Before Chung's year and a half stint at Juniper, she worked at Sasha's on Shaw for two years, among other kitchen gigs in St. Louis and across the country. She describes the menu at Good Fortune as drawing from a wide range of cultural influences, from a dish of Filipino lap cheong sausage with bok choy, white rice and dehydrated kimchi to coconut red curry with rice noodles, ground pork, coconut, red curry paste, bean sprouts, cilantro and mint. The unifying focus, she says, is that the food will be "light, fun, hip and approachable – East meets Midwest."
"We want to do a fun spin on Chinese food that’s familiar to the American public, but give it respect," Chung says. "I like that Southern and Midwestern food has a weird correlation to Asian food: lots of pork, lots of fermentation and pickling, lots of family-style. I want to do things that are more culturally relevant, too. Pork is a sign of prosperity in China; grilled pork is a sign of good fortune, small things like that. It’s helpful for me, because Asian food is my background, and when I moved to the Midwest, the food already felt familiar to me."
Other recent R&D dishes have included siu mai dumplings with pork, ginger, garlic and scallions; cold rice noodle salad with pickled veggies, roasted pork belly and a fish sauce vinaigrette; mapo tofu with tofu, fermented black beans, red chile and garlic; crab rangoon filled with crab meat, cream cheese, scallions and wrapped in rice paper; and kung pao chicken with scallions, Szechuan peppercorns, bean sprouts, red chile, garlic, ginger and fried rice.
"I’m super excited about the chilled noodle salad with pork belly, because people aren’t used to eating noodles or pork belly cold," McDonald says.
And just as Brazell has integrated St. Louis staples into the menu at Byrd, he and Smale say local touches like Vess soda and a St. Paul sandwich will also be on offer at Good Fortune (no alcohol for the time being, though).
Smale cites the food of chef Danny Bowien from Mission Chinese Food in San Francisco as an inspiration for Good Fortune, and says the concept has been heavily informed by Hop Alley, St. Louis' first Chinatown. The community flourished in Downtown St. Louis for more than a century, from the late 1860s through the 1960s, when Civic Center Redevelopment Corp. began buying up properties in the neighborhood to build the original Busch Stadium. Many of the displaced residents moved their businesses west to Olive Boulevard in University City, where a large swath of Chinese- and Southeast Asian-owned restaurants, food shops and businesses now thrive, including LuLu Seafood & Dim Sum, which Brazell and Smale both cite has a influence on Good Fortune's menu.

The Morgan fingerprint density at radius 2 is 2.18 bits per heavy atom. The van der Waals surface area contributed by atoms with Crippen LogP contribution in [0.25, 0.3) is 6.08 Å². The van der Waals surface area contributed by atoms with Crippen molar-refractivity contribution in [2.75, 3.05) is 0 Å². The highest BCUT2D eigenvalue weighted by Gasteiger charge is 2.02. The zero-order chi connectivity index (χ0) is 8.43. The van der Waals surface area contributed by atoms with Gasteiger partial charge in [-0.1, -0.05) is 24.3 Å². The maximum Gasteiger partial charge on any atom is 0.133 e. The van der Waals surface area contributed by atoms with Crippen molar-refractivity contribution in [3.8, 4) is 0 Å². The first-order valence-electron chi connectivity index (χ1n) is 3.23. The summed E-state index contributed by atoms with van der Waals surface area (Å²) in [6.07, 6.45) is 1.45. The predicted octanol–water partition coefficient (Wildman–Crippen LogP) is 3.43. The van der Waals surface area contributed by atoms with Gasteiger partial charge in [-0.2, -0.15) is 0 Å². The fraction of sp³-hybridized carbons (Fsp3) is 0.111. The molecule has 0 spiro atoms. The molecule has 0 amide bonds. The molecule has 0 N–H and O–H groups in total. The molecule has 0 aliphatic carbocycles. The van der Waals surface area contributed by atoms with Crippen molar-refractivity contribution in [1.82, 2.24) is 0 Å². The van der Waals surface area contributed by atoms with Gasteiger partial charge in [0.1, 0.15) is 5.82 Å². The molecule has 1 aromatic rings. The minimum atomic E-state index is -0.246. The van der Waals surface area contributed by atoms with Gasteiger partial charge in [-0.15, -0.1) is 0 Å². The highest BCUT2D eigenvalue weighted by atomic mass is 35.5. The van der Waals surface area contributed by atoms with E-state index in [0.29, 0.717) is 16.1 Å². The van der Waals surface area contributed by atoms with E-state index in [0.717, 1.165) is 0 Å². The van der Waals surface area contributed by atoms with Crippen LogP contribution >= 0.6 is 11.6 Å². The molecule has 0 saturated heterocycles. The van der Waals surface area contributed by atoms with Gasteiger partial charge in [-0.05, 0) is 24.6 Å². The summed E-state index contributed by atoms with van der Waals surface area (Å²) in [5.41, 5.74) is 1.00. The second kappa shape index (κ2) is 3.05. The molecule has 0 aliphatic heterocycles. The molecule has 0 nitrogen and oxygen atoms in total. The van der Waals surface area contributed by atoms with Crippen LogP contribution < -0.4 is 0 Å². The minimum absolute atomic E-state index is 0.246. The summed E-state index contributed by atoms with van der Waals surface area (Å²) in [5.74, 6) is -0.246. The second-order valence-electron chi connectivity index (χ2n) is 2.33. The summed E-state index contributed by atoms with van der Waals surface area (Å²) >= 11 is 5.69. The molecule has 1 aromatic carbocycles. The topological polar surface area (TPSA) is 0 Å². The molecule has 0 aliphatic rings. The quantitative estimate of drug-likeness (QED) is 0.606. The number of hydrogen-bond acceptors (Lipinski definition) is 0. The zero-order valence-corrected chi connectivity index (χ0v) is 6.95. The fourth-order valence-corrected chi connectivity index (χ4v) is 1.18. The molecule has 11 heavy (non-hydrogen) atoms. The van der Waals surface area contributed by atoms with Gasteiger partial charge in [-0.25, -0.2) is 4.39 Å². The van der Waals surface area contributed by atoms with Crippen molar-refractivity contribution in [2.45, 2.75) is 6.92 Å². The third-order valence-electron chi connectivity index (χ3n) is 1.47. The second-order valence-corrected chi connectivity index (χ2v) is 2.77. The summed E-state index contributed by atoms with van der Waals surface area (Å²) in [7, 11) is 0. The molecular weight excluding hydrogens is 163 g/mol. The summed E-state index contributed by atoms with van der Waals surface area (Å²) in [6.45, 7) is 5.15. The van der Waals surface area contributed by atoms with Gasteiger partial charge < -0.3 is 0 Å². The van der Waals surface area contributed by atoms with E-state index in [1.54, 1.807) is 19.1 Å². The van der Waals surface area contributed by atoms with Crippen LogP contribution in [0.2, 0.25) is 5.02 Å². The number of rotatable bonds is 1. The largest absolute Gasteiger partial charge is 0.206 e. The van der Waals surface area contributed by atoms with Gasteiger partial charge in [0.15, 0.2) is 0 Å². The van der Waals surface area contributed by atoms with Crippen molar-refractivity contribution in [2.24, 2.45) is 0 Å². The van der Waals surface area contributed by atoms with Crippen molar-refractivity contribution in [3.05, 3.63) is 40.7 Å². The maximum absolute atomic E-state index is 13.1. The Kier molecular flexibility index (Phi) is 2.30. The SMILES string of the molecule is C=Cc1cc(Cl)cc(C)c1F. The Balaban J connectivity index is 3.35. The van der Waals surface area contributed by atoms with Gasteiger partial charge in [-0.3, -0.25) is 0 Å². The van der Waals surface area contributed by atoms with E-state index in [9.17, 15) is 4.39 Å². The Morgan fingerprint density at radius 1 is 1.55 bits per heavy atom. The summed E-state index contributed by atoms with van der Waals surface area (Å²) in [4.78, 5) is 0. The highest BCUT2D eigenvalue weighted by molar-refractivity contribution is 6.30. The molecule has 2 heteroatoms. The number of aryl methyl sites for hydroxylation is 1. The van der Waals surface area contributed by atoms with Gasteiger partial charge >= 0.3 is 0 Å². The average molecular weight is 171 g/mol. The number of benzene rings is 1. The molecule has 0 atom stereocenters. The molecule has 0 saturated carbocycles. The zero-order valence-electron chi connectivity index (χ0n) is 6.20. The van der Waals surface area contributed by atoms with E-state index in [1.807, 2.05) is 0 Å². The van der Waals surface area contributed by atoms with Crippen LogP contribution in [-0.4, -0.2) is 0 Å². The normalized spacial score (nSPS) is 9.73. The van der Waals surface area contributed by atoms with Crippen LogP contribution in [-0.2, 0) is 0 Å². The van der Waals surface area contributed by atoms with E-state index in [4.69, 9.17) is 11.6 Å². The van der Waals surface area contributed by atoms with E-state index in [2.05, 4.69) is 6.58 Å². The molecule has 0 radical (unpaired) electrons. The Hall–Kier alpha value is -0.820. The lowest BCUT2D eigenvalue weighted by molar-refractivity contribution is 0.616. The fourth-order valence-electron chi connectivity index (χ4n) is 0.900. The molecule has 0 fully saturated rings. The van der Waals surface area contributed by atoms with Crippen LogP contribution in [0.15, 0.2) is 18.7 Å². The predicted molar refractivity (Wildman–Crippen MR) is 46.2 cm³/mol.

"I eat dumplings at LuLu’s till they kick me out," Brazell says with a laugh.
As Brazell, McDonald and Chung refine the menu, Smale is delving deeper into the local history to honor and incorporate it into the restaurant's interior and identity.
"There will be nods to the history of the Chinese in St. Louis in the [restaurant's] entryway," Smale says. "In that space we’ll have maps… our landlords are so cool, they linked me up with an archivist at the [Missouri] History Museum and he emailed me like 18 articles [about Hop Alley]. In terms of the concept, I’m in love with the history right now. We want to be as educated as possible about the history, the food, the location, the neighborhood, the concept – everything."
The restaurant's location and Smale's relationship with the Dwyers at Tech Artista has also already led to conversations about offering catering for local businesses. "Ideas like bento boxes keep coming up," Brazell says. "Really clean, good food with a bunch of different little bites for lunch, and it’s boom – one box."
Investing in the City of St. Louis and becoming a part of the community in the Central West End is important to both Brazell and Smale, as well.
"I’m excited about the neighborhood," Brazell says. "I love being down here [with Byrd] because we have Cherokee [Street], so we get to do a lot of things with the community. I’ve worked in the Central West End before, but I’ve never really been a part of that community, and now we get to do that – create events there, bring people there."